Serial CK-MB levels commonly are obtained at admission to the emergency department and are repeated in 6–12 hours.

CK-MB subforms

CK-MB may be further characterized into subforms (or isoforms). CK-MB1 and CK-MB2.

CK-MB2 is found in myocardial tissue after myocardial infarction, and CK-MB1 is found in plasma (Tissue form). Normally, the tissue CK-MB1 isoform predominates; thus, the CK-MB2/CK-MB1 ratio is typically less than 1.

The CK-MB subform is not routinely used because of its laboratory labor-intensive nature.

CK-MB/CK relative index

The CK-MB/CK relative index that is calculated by the ratio of CK-MB to total CK is helpful in differentiating false-positive elevations of CK-MB which arise from skeletal muscle.

A ratio that is less than 3 is consistent with a skeletal muscle source, while the ratio that is greater than 5 is indicative of a cardiac source. Gray zone is the ratios between 3 and 5.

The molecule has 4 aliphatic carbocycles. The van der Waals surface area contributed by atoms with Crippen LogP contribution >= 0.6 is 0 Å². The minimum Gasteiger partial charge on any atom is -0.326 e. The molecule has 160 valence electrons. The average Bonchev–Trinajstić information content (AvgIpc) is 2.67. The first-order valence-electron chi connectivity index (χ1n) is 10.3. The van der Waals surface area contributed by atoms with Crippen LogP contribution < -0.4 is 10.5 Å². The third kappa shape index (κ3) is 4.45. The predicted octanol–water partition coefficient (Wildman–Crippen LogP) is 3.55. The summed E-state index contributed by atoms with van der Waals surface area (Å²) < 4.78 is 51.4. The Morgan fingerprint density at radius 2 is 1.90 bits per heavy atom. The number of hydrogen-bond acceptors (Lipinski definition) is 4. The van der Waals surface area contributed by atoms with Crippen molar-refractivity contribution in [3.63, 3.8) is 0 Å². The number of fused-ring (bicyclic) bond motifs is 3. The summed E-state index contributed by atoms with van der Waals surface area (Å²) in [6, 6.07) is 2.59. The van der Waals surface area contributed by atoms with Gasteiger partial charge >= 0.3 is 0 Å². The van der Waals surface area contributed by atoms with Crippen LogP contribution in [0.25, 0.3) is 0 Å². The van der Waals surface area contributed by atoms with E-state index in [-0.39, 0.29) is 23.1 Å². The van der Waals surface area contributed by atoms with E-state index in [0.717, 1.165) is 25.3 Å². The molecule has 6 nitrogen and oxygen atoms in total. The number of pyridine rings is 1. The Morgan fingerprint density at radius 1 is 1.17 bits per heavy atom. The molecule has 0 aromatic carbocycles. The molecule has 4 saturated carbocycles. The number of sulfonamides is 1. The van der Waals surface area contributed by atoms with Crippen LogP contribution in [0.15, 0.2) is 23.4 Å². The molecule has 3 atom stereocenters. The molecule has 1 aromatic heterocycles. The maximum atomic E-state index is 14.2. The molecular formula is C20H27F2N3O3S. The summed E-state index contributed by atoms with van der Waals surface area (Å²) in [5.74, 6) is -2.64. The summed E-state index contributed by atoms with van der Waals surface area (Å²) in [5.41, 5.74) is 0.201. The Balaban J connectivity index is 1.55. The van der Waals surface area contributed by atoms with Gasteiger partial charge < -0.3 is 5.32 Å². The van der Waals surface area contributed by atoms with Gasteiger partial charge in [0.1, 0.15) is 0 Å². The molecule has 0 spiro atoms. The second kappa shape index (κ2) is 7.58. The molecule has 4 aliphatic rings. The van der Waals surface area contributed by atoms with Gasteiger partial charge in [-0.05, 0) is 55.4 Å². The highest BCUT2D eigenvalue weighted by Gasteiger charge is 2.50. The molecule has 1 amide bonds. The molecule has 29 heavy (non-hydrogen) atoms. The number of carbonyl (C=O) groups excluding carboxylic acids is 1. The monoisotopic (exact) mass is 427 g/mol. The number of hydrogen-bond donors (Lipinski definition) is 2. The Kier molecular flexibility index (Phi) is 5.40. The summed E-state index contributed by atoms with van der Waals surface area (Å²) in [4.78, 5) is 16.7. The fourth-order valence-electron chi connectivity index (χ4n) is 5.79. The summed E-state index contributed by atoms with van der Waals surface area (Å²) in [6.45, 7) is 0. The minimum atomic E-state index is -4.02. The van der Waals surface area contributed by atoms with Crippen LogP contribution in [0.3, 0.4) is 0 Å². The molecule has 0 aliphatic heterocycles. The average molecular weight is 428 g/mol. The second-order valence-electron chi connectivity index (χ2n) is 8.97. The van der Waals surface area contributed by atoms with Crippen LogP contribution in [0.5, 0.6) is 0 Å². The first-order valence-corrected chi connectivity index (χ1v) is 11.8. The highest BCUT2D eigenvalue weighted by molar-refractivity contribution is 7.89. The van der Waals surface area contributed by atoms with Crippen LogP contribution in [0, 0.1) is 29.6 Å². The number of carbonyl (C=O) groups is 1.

This index is useful if patients have only a myocardial infarction or only skeletal muscle injury, but not of any importance if the patient has both myocardial infarction and a skeletal muscle injury.

Acute myocardial infarction diagnosis should not be based on an elevated relative index alone, because sometimes the relative index may be elevated in clinical settings when either of the total creatinine kinase and CK-MB is within normal reference limits.

CK-MB/CK relative index is only useful when there is an elevation of both the total CK and the CK-MB levels.

Cardiac troponins

Troponins (T, I, C) are regulatory proteins found in striated and cardiac muscle.

There are 3 sub-units of troponin

  1. Troponin I (TnI),
  2. Troponin T (TnT), and
  3. Troponin C (TnC).

Isoforms of troponin T and I differ, they are known as the “cardiac troponins.” They are the preferred cardiac biomarkers for the diagnosis of myocardial injury. Cardiac troponin is central to the definition of acute myocardial infarction (MI)